Positioned on the opposite side of the space, the design studio is defined by a six-ft.-tall wall of stacked railroad ties and a raised concrete tile flooring system that contains wiring for telephones and computers. The elevated studio features work stations assembled from industrial shop bench components and a magnetic pin-up wall made of metal floor panels. Also furnished from the pages of industrial catalogues, the adjacent mock-up area features an overscaled layout table and a wall of "graphically composed" metal storage cabinets, drawers, and shelves that are also painted vibrant red. Although Mann is known for his elegant furniture designs, he is an avowed fan of off-the-shelf pieces from industrial supply houses. "The furniture is not only less expensive than conventional office furniture but also more sturdy because it is built for industrial use," he says. But he favors its use for aesthetic reasons, too. "Because the pieces are so utilitarian, there is a simple honesty about them."
The design studio is flanked by Valentine's office and a kitchen area. The principal's corner office is fenestrated with factory sash doors, windows, and clerestories, which allow precious sunlight into the rest of the space. Furnishings bear Valentine's affinity for off-hand arrangements of tastefully worn vintage pieces, sleek custom designs, and modernist icons. Here, and elsewhere in the space, walls have pale blue painted wainscots, a graphic gesture that is in keeping with the loft's industrial past. With its ebony-stained cabinets and honed granite countertop, the fully equipped, working kitchen is among Valentine's favorite aspects of the new space. "The kitchen area is used not only for photo shoots, but also for meetings. When work is crazy, we actually prepare and eat meals here. We often cook and serve breakfast." For Valentine, this homey room reflects "a different business philosophy" and a "more livable" working environment that defies the conventions of the stereotypical office.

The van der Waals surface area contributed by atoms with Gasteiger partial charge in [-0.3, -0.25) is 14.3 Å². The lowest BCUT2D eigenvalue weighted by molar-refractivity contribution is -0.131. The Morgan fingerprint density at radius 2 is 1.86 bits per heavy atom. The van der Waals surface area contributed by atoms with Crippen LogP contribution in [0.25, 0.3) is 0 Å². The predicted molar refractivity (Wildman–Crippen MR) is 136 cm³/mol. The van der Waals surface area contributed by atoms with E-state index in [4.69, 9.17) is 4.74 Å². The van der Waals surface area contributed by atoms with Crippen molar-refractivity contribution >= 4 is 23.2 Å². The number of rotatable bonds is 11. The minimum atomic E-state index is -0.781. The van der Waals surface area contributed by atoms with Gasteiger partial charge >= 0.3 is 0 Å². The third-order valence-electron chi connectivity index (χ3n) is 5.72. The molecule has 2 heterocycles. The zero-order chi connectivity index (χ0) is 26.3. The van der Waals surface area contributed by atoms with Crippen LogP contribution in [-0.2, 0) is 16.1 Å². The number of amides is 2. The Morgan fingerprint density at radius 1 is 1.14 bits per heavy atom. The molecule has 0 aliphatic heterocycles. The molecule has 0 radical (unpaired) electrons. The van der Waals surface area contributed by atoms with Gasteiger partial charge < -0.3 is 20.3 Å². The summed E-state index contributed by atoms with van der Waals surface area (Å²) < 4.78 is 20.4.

The vast, central expanse is a convertible space that Valentine likens to a playground. "I've always wanted a gallery-like space," he says. "It allows constant reinvention; we can adapt it to our needs." Designated for photo shoots and entertaining, this zone is occupied at one end by an elevated conference pavilion that alludes to the design of construction trailer. Fitted with translucent sliding doors and wall panels, the "minimalist-inspired" volume seems to glow and hover over the dark stained wood floor. This ominously beautiful form imparts a sense of mystery that delights Valentine.
A calming foil to a frenetic business, the office is now an important part of the Valentine Group's own brand identity. "The space fits with our philosophy of design," says the satisfied client. "It has a balance that I believe all work should have."
The project was completed in approximately six months. David Mann extends credit to project architect William Clukies.